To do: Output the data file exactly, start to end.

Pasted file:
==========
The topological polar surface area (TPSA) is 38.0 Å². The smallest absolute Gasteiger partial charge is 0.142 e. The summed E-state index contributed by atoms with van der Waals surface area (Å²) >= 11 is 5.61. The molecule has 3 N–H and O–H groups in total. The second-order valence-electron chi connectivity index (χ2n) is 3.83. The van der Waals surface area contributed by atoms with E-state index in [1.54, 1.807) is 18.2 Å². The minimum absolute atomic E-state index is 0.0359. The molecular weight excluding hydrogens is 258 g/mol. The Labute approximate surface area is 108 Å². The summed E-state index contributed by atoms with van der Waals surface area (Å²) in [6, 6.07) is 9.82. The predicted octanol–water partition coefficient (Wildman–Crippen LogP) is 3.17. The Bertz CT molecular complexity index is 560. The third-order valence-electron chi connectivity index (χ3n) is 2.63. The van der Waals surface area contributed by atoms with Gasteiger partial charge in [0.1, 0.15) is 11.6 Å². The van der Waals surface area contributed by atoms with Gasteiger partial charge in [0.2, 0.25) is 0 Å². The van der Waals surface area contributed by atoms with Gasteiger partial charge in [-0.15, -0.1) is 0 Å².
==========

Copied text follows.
The topological polar surface area (TPSA) is 38.0 Å². The smallest absolute Gasteiger partial charge is 0.142 e. The summed E-state index contributed by atoms with van der Waals surface area (Å²) >= 11 is 5.61. The molecule has 3 N–H and O–H groups in total. The second-order valence-electron chi connectivity index (χ2n) is 3.83. The van der Waals surface area contributed by atoms with E-state index in [1.54, 1.807) is 18.2 Å². The minimum absolute atomic E-state index is 0.0359. The molecular weight excluding hydrogens is 258 g/mol. The Labute approximate surface area is 108 Å². The summed E-state index contributed by atoms with van der Waals surface area (Å²) in [6, 6.07) is 9.82. The predicted octanol–water partition coefficient (Wildman–Crippen LogP) is 3.17. The Bertz CT molecular complexity index is 560. The third-order valence-electron chi connectivity index (χ3n) is 2.63. The van der Waals surface area contributed by atoms with Gasteiger partial charge in [0.1, 0.15) is 11.6 Å². The van der Waals surface area contributed by atoms with Gasteiger partial charge in [0.2, 0.25) is 0 Å². The van der Waals surface area contributed by atoms with Gasteiger partial charge in [-0.15, -0.1) is 0 Å².